We may all live to regret decisions like the one made by the Kalkaska County board this week.

County commissioners there, after more than a year of debate, decided to dump its participation in District Health Department No. 10’s 11-year-old septic testing program. It’s a nearly unfathomable move in the wrong direction if our state has any hope of a future with clean lakes and untainted groundwater for drinking.

The 6-1 vote would roll back a point-of-sale inspection requirement — a simple structure that calls for home sewage systems to undergo pumping and inspection each time a house sells. Many water quality experts worry the infrequent peeks at septic health aren’t enough, but they’re certainly better than nothing.

The move isn’t yet final — Manistee County, another member of the shared health department must approve the decision — but it signals a substantial regression. The withdrawal would leave Manistee County as the only county within the health department’s footprint to require septic inspections when homes sell.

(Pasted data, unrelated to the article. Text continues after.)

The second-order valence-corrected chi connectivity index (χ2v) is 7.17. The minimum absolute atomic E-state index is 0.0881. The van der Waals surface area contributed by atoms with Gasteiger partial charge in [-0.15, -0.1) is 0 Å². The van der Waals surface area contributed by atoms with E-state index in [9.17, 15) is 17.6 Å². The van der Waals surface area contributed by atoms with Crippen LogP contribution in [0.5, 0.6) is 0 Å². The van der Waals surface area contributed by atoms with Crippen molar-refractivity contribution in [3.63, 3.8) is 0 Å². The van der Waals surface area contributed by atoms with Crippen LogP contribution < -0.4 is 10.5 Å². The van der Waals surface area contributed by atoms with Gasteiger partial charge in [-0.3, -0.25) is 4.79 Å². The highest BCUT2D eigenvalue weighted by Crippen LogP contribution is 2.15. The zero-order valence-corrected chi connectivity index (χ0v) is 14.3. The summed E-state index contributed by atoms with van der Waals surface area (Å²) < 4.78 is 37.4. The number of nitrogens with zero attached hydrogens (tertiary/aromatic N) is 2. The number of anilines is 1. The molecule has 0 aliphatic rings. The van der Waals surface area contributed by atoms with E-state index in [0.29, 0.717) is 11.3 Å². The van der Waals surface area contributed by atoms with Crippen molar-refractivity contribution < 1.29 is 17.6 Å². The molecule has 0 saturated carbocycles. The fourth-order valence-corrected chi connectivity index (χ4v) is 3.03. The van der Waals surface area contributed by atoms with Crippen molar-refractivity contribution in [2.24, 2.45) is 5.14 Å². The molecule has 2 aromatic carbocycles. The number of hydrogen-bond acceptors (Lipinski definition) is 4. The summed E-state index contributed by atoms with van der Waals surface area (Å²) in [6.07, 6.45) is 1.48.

The fact is, Kalkaska County was ahead of many other neighboring counties, including Grand Traverse County, when it comes to protecting its pristine waters. And it has plenty of important water to protect, including the southern reaches of Torch Lake.

There are an estimated 1.4 million septic systems in Michigan, many of them located in rural areas like ours where city sewer systems don’t extend much beyond cities or densely populated townships. Those systems, if maintained well, have a life expectancy of about 20 years.

A number of studies have traced water contamination on inland lakes and streams to failing septic systems.

That math is a bit unsettling, considering few counties in our state require any type of inspection of such systems. Worse, the Great Lakes State is the only in the nation that doesn’t have a statewide sanitary code that sets rules for maintaining and inspecting home sewage systems.

Simply burying this problem, or rolling back forward-thinking policies is the last thing our lakes and streams need.

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